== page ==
WASHINGTON — Behind the expected conclusion that the immediate cause of the Challenger disaster was the failure of a rocket seal, the presidential commission investigating the Jan. 28 explosion reported a far more complex and disturbing account of the multibillion-dollar accident that claimed seven lives and NASA's once-spotless reputation.
Using computer reconstructions of Challenger's flight and small-scale tests of booster components, the panel concluded that the O-rings and the rocket joints they were supposed to protect were in fact wrongly designed 13 years before the doomed Challenger flight and never changed despite persistent doubts about their integrity.
For that, the panel indicted a National Aeronautics and Space Administration bureaucracy that ignored a crucial safety problem and a rocket maker, Morton Thiokol Inc., with an apparently equal distaste for bad news.
The panel stated that several previous shuttle missions skirted the same catastrophe that felled the Challenger flight. What may have doomed Challenger and spared the others, it implied, was an ominous conjunction of man-made and natural events.
The circumstances included soaking rains that may have formed puddles within the suspect rocket joint, frigid weather that reduced the O-rings' resiliency, an asbestos joint putty that failed to perform as expected, a steel rocket section that was not perfectly round at a crucial location and launching stresses and gusty high-altitude winds that flexed and shook the booster at the worst possible points and times.
In purely physical terms, the panel stated, the destruction of the Challenger and its crew appears to have begun at 11:38.00.688 a.m. last Jan. 28--barely two-thirds of a second after the shuttle's two solid rocket motors were ignited--as the spacecraft struggled to rise from Kennedy Space Center's Pad 39B into its first inches of flight.
At that instant, a single jet of inky smoke spurted skyward from near a joint that connects two sections of the aft portion of the spacecraft's right-hand booster rocket. It was followed 0.158 seconds later by a second jet of smoke; then, in the next 1.664 seconds, by seven more, escaping in rough syncopation with liftoff vibrations that were then flexing the left and right rocket boosters some three times a second.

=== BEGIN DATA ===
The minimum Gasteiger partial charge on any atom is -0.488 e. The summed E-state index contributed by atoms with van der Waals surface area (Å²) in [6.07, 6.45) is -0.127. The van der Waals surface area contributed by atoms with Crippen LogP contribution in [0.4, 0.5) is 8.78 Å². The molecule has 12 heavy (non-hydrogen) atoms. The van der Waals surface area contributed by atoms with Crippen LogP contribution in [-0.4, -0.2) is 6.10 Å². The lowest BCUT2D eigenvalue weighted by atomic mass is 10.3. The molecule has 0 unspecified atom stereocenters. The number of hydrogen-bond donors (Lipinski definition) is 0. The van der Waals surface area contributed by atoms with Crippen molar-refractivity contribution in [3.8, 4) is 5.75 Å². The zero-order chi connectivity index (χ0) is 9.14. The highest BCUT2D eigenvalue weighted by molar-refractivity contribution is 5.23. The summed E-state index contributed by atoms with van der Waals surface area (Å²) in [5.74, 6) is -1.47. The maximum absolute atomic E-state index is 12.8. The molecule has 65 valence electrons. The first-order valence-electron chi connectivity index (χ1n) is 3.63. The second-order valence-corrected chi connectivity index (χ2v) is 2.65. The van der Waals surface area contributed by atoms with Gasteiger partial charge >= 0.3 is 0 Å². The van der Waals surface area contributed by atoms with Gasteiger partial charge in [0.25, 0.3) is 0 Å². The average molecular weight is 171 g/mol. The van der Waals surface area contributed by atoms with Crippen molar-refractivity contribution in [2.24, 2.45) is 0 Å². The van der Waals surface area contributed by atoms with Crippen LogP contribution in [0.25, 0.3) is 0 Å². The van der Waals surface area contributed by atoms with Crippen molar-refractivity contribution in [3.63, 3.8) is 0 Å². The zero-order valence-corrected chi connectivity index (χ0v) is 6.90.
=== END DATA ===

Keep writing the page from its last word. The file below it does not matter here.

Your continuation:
In the two minutes before they burn off, the two rockets are supposed to propel the shuttle off the ground to a speed of about 1,900 m.p.h. The plumes emerged from that part of the right-hand rocket that abutted the shuttle's external fuel tank. The huge red tank was actually two sheathed tanks, one filled with liquid hydrogen and the other with liquid oxygen, that fed the Challenger's main engines and were meant to keep the shuttle on its course to orbit after the booster rockets had burned off.
First Plume Noted
No other abnormalities in the booster rocket were visible until some 58.8 seconds into the flight, when film of the mission revealed a first faint plume of rocket thrust bursting from the same location.
Less than a half-second later, the plume had become "continuous and well-defined," the commission stated. At 60 seconds into the flight, thrust pressure in the right-hand rocket began to decline compared with that of the undamaged left-side booster. Then, according to the commission, the following sequence occurred in rapid-fire succession:
60.988 seconds: The plume continuously deflected off the external tank.
62 seconds: The shuttle's left-hand booster began changing the direction of its thrust to offset the sideways push of escaping gas from the right booster leak.
64.660 seconds: Hydrogen began burning from a hole seared in the external tank.
72.2 seconds: The plume bored through the lower strut holding the booster to the external tank. The bottom of the rocket flailed outward, forcing the top into the oxygen-filled part of the external fuel tank.
73.124 seconds: The hydrogen tank began to disintegrate and the exploding gas "created a sudden forward thrust of about 2.8 million pounds," pushing into and bursting the bottom of the oxygen tank.
Within milliseconds, a massive explosion of mixing hydrogen and oxygen destroyed the spacecraft, rupturing the Challenger orbiter's own rocket fuel tanks and enveloping the orbiter in a reddish brown fireball.
The shuttle was at 46,000 feet, moving upward at 1.92 times the speed of sound. Its computers functioned to the last millisecond, shutting down the orbiter's three main engines one by one until the last radio transmission was recorded, 74.13 seconds into the mission.
The recovered right-hand booster sections show a burned-out hole, 33 inches wide. That is larger than the estimated 6- to 8-inch gap that triggered the explosion because the booster continued to burn for 37 seconds after the fireball. It was finally destroyed on radio command from the ground.